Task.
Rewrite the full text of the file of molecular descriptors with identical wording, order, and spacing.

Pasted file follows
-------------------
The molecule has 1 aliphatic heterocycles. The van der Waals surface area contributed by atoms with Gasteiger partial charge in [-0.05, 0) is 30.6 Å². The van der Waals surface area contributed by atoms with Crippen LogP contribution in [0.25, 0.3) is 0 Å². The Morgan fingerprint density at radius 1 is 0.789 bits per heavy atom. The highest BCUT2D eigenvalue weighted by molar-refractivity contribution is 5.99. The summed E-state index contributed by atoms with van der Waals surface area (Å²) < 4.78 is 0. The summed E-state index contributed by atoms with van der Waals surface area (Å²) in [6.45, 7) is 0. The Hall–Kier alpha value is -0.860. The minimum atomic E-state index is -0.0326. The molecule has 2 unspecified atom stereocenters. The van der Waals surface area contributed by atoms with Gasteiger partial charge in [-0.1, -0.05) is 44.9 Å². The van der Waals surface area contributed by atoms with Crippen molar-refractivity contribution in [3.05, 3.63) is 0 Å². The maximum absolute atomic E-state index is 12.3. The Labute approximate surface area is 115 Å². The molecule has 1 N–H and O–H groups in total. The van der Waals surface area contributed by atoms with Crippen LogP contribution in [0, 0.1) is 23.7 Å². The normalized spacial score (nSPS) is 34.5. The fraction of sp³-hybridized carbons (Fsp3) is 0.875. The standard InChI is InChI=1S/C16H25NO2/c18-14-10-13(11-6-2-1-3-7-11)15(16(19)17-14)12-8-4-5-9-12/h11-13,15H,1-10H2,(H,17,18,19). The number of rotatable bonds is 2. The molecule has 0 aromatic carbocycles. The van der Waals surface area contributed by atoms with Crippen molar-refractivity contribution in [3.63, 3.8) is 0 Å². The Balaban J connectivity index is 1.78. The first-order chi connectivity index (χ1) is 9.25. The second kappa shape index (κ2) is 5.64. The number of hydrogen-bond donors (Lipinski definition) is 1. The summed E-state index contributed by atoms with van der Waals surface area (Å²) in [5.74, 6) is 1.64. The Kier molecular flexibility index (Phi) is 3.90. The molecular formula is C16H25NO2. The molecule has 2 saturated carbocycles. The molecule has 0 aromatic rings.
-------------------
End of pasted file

The molecule has 1 aliphatic heterocycles. The van der Waals surface area contributed by atoms with Gasteiger partial charge in [-0.05, 0) is 30.6 Å². The van der Waals surface area contributed by atoms with Crippen LogP contribution in [0.25, 0.3) is 0 Å². The Morgan fingerprint density at radius 1 is 0.789 bits per heavy atom. The highest BCUT2D eigenvalue weighted by molar-refractivity contribution is 5.99. The summed E-state index contributed by atoms with van der Waals surface area (Å²) < 4.78 is 0. The summed E-state index contributed by atoms with van der Waals surface area (Å²) in [6.45, 7) is 0. The Hall–Kier alpha value is -0.860. The minimum atomic E-state index is -0.0326. The molecule has 2 unspecified atom stereocenters. The van der Waals surface area contributed by atoms with Gasteiger partial charge in [-0.1, -0.05) is 44.9 Å². The van der Waals surface area contributed by atoms with Crippen molar-refractivity contribution in [3.05, 3.63) is 0 Å². The maximum absolute atomic E-state index is 12.3. The Labute approximate surface area is 115 Å². The molecule has 1 N–H and O–H groups in total. The van der Waals surface area contributed by atoms with Crippen LogP contribution in [0, 0.1) is 23.7 Å². The normalized spacial score (nSPS) is 34.5. The fraction of sp³-hybridized carbons (Fsp3) is 0.875. The standard InChI is InChI=1S/C16H25NO2/c18-14-10-13(11-6-2-1-3-7-11)15(16(19)17-14)12-8-4-5-9-12/h11-13,15H,1-10H2,(H,17,18,19). The number of rotatable bonds is 2. The molecule has 0 aromatic carbocycles. The van der Waals surface area contributed by atoms with Crippen molar-refractivity contribution in [3.63, 3.8) is 0 Å². The Balaban J connectivity index is 1.78. The first-order chi connectivity index (χ1) is 9.25. The second kappa shape index (κ2) is 5.64. The number of hydrogen-bond donors (Lipinski definition) is 1. The summed E-state index contributed by atoms with van der Waals surface area (Å²) in [5.74, 6) is 1.64. The Kier molecular flexibility index (Phi) is 3.90. The molecular formula is C16H25NO2. The molecule has 2 saturated carbocycles. The molecule has 0 aromatic rings.